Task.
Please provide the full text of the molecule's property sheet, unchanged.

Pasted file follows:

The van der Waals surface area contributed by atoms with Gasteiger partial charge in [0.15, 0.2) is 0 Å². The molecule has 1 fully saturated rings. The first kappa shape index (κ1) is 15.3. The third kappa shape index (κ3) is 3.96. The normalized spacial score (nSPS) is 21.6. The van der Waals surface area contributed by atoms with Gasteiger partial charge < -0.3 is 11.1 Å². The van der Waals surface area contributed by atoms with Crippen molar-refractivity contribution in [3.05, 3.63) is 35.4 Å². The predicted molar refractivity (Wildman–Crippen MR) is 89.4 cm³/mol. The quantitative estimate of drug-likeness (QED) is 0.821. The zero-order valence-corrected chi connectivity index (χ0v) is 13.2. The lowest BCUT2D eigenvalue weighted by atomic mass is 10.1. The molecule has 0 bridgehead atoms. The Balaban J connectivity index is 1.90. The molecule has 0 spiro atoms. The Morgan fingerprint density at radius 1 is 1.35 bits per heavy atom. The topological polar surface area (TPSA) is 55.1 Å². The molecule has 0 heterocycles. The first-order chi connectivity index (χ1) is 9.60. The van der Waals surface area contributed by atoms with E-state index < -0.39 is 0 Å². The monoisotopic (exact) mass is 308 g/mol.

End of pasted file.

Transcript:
The van der Waals surface area contributed by atoms with Gasteiger partial charge in [0.15, 0.2) is 0 Å². The molecule has 1 fully saturated rings. The first kappa shape index (κ1) is 15.3. The third kappa shape index (κ3) is 3.96. The normalized spacial score (nSPS) is 21.6. The van der Waals surface area contributed by atoms with Gasteiger partial charge < -0.3 is 11.1 Å². The van der Waals surface area contributed by atoms with Crippen molar-refractivity contribution in [3.05, 3.63) is 35.4 Å². The predicted molar refractivity (Wildman–Crippen MR) is 89.4 cm³/mol. The quantitative estimate of drug-likeness (QED) is 0.821. The zero-order valence-corrected chi connectivity index (χ0v) is 13.2. The lowest BCUT2D eigenvalue weighted by atomic mass is 10.1. The molecule has 0 bridgehead atoms. The Balaban J connectivity index is 1.90. The molecule has 0 spiro atoms. The Morgan fingerprint density at radius 1 is 1.35 bits per heavy atom. The topological polar surface area (TPSA) is 55.1 Å². The molecule has 0 heterocycles. The first-order chi connectivity index (χ1) is 9.60. The van der Waals surface area contributed by atoms with E-state index < -0.39 is 0 Å². The monoisotopic (exact) mass is 308 g/mol.